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Polymorphism of FtsZ Filaments on Lipid Surfaces: Role of Monomer Orientation


Martos,  Ariadna
Schwille, Petra / Cellular and Molecular Biophysics, Max Planck Institute of Biochemistry, Max Planck Society;

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Encinar, M., Kralicek, A. V., Martos, A., Krupka, M., Cid, S., Alonso, A., et al. (2013). Polymorphism of FtsZ Filaments on Lipid Surfaces: Role of Monomer Orientation. LANGMUIR, 29(30), 9436-9446. doi:10.1021/la401673z.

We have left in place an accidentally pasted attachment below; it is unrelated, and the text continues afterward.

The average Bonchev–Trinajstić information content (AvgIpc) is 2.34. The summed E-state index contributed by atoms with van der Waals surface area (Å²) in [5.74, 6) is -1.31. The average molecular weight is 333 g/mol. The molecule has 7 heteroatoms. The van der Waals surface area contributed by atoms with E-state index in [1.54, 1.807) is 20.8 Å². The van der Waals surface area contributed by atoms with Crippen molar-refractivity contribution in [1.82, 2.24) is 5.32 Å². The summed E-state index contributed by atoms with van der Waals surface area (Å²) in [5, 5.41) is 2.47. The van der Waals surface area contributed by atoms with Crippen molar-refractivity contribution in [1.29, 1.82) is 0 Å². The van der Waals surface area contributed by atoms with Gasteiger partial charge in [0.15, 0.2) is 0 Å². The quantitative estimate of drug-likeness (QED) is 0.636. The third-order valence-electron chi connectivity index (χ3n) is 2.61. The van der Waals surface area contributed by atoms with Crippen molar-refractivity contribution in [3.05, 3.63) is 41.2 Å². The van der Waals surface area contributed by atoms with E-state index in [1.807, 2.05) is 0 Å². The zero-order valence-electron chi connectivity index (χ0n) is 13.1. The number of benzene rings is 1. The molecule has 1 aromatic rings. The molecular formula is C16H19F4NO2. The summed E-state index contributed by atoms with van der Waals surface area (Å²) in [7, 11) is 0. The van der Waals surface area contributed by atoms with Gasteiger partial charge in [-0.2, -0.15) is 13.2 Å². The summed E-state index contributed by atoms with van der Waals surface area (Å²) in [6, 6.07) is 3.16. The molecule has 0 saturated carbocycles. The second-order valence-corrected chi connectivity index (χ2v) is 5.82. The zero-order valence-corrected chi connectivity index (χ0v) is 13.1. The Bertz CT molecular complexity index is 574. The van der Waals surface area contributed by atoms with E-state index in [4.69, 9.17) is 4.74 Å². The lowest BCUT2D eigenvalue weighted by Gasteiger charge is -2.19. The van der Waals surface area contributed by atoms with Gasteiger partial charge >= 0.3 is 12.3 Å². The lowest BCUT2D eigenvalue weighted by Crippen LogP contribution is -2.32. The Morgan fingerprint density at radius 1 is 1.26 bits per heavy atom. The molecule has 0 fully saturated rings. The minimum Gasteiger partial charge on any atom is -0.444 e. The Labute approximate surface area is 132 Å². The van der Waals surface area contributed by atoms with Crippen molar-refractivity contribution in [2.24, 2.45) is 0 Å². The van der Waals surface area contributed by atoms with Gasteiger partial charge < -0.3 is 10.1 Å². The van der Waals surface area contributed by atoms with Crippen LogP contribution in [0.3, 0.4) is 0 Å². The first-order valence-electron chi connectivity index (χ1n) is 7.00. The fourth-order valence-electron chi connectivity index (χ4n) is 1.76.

FtsZ is a bacterial cytoskeletal protein involved in cell division. It forms a ringlike structure that attaches to the membrane to complete bacterial division. It binds and hydrolyzes GTP, assembling into polymers in a GTP-dependent manner. To test how the orientation of the monomers affects the curvature of the filaments on a surface, we performed site-directed mutagenesis on the E. coli FtsZ protein to insert cysteine residues at lateral locations to orient FtsZ on planar lipid bilayers. The E93C and S255C mutants were overproduced, purified, and found to be functionally active in solution, as well as being capable of sustaining cell division in vivo in complementation assays. Atomic force microscopy was used to observe the shape of the filament fibers formed on the surface. The FtsZ mutants were covalently linked to the lipids and could be polymerized on the bilayer surface in the presence of GTP. Unexpectedly, both mutants assembled into straight structures. E93C formed a well-defined lattice with monomers interacting at 60 degrees and 120 degrees angles, whereas S255C formed a more open array of straight thicker filament aggregates. These results indicate that filament curvature and bending are not fixed an that they can be modulated by the orientation of the monomers with respect to the membrane surface. As filament curvature has been associated with the force generation mechanism, these results point to a possible role of filament membrane attachment in lateral association and curvature, elements currently identified as relevant for force generation.